The total size of the bytecode for this example is only 2 KB. However, the two classes cause a lot of other code to be dynamically installed, either as a result of inheritance (defined by the extends keyword in the class definition) or by instantiation (when a class creates an instance of another class with the new keyword). the hierarchy of classes that could potentially be loaded to run our simple applet. Notice that this is a simplified view, because it does not consider classes that may be invoked by classes above the lowest level of the hierarchy:


Fig: Classes Loaded for the PointlessButton Applet

This diagram illustrates a number of things about Java classes:
1. The classes are arranged in packages, which are collections of related classes. The language defines a large number of these, which have to be implemented by every JVM implementation. You can add your own class packages by defining new classes that inherit from one of the basic classes. In our example, all but two of the classes are provided as standard. Normally, Java class loaders impose a direct relationship between a package name and the location of the directory in which it expects to find the class files for the package. So, in our example, the classes contained in the jamjar.examples package will be found in directory ${codeBase}/jamjar/examples (codeBase is the base directory on the server from which the applet is loaded, specified in the <APPLET> tag).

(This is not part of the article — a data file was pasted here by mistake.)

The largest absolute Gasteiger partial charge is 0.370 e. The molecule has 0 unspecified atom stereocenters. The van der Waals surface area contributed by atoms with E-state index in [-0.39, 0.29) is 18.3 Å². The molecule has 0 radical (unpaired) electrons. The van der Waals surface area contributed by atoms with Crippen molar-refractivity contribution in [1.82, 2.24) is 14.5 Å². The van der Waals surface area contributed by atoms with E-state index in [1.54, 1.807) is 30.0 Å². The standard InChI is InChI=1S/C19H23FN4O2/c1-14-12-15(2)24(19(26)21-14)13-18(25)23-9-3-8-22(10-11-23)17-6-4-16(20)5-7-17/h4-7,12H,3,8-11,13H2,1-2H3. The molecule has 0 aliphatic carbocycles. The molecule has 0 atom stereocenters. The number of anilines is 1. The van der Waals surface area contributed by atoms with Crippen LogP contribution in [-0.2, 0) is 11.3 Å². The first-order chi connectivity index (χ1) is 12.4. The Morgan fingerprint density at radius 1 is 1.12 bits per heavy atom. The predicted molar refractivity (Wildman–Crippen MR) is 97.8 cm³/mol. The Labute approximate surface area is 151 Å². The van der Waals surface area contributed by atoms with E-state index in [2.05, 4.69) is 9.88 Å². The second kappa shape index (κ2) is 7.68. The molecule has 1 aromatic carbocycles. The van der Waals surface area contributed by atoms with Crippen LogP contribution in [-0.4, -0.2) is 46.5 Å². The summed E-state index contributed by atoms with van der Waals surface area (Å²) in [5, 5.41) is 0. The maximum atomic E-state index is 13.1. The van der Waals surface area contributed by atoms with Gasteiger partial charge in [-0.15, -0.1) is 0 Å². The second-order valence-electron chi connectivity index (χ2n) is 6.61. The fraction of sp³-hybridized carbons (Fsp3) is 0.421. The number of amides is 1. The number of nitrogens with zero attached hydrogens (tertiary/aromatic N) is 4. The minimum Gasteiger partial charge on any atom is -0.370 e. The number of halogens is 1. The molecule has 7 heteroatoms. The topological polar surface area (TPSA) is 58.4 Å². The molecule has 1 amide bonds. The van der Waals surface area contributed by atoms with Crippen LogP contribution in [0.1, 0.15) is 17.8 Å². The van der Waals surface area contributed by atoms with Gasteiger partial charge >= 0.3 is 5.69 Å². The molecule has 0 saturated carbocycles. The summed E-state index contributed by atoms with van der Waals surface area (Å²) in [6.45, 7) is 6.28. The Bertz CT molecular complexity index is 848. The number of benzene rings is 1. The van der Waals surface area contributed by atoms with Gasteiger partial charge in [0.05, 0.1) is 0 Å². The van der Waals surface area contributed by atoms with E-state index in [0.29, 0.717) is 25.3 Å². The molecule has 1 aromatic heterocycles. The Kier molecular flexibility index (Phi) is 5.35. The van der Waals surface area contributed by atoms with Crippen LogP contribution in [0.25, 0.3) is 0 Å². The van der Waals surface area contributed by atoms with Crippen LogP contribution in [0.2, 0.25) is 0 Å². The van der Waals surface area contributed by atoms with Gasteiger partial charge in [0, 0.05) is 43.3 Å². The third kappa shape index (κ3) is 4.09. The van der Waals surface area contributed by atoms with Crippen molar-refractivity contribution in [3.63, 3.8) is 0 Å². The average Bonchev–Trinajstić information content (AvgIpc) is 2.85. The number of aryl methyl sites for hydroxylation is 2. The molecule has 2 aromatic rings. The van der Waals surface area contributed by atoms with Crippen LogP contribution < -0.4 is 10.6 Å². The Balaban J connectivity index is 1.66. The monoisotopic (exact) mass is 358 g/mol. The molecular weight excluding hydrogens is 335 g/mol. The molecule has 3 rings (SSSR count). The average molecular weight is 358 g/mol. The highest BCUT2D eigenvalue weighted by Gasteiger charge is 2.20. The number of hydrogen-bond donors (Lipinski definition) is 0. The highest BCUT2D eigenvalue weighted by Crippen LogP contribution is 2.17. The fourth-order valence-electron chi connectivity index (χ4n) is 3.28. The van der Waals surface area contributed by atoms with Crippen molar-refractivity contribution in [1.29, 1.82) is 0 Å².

2. Classes are defined as extending existing classes. This means that they can inherit the properties (variables and methods) of the higher (or super) class. They can also selectively override the properties of the super class. They also add new properties of their own.

3. Java identifies classes using the fully-qualified class name, that is, the combination of the package name and the class name. This allows you to have duplicated class names, such as our two Button classes. If two classes in different packages do have duplicate names, the programmer must take care to use the right one. Two things that help with this are:
• Importing classes by name, instead of importing the whole package
• Placing the desired classes at the start of the class path